By From Staff Reports

Organizations encourages lawmakers to vote for resolutions against amendment

Officials with the National Association for the Advancement of Colored People on Monday, Feb. 23 announced that the organization supports measures before the California Legislature challenging Proposition 8, the anti-gay-marriage amendment approved by voters last November.

In a letter to legislative leaders, NAACP national board chair Julian Bond and President and CEO Benjamin Todd Jealous urged lawmakers to pass House Resolution 5 and Senate Resolution 7 and put the legislature on record as calling for the courts to invalidate Prop 8 as an "improper and dangerous alteration of the California Constitution."

Jealous said, "The NAACP’s mission is to help create a society where all Americans have equal protection and opportunity under the law. Our mission statement calls for the ‘equality of rights of all persons.’

"Prop. 8 strips same-sex couples of a fundamental freedom, as defined by the California State Supreme Court. In so doing, it poses a serious threat to all Americans," Jealous continued. "Prop. 8 is a discriminatory, unprecedented change to the California Constitution that, if allowed to stand, would undermine the very purpose of a constitution and courts — assuring equal protection and opportunity for all and safeguarding minorities from the tyranny of the majority."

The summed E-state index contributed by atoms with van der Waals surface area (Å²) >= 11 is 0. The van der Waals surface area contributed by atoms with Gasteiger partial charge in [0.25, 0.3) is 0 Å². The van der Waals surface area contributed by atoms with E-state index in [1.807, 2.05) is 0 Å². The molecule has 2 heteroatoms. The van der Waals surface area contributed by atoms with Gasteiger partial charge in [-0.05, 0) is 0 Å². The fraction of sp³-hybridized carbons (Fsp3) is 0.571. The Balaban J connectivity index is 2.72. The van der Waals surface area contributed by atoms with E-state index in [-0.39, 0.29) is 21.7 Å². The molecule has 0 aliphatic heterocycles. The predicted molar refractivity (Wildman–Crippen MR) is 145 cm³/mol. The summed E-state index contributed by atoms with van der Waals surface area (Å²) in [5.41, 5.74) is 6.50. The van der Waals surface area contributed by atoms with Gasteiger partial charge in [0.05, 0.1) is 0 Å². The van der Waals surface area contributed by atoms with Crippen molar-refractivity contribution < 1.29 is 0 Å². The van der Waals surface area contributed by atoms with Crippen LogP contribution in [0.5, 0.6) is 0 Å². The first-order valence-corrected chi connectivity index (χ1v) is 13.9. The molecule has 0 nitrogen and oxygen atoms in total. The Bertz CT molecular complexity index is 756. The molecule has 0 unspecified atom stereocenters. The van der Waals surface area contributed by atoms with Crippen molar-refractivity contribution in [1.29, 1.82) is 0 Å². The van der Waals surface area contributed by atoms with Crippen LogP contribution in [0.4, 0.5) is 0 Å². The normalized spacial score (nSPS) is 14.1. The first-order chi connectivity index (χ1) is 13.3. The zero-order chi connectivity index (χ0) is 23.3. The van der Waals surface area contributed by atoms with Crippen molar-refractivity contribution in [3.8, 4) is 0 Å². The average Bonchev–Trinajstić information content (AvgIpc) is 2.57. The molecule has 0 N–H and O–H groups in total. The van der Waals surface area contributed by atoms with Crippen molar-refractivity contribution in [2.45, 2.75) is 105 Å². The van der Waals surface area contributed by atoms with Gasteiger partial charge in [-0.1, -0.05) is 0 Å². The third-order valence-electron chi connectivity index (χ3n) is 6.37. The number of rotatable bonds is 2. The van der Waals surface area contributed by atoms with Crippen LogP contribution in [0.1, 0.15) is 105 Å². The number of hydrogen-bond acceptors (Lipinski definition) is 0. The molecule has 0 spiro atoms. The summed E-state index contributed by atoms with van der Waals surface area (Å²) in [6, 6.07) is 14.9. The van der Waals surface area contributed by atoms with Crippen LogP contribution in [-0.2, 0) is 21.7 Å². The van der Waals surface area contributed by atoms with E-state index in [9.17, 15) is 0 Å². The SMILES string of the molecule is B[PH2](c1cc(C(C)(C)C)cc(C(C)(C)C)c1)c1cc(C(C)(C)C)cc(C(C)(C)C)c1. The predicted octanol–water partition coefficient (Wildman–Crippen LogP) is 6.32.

SR 7 was set to be heard in the Senate Judiciary Committee on Tuesday, Feb. 24, and should be sent to the full Senate for a vote shortly thereafter, according to the statement released by the NAACP.

Its companion bill, HR 5, passed the Assembly Judiciary Committee on Feb. 17 and was eligible for a vote before the full Assembly as early as Monday, Feb. 23.

According to the statement released Monday, the California State Conference of the NAACP filed briefs with the California Supreme Court in the legal challenge against Prop. 8, arguing that the measure drastically alters the equal protection guarantee in California’s Constitution and that the rights of a minority cannot be eliminated by a simple majority vote.

Several other civil rights organizations, faith leaders, unions and leading corporations also filed briefs urging the invalidation of Prop. 8.

Bond said, "The NAACP has long opposed any proposal that would alter the federal or state constitutions for the purpose of excluding any groups or individuals from guarantees of equal protection. We urge the legislature to declare that Proposition 8 did not follow the proper protective process and should be overturned as an invalid alteration that vitiated crucial constitutional safeguards and fundamental American values, threatening civil rights and all vulnerable minorities."

The California Supreme Court will hear oral arguments in the case on March 5. The court is required to rule within 90 days of oral arguments.реклама от гуглапримеры pr кампаний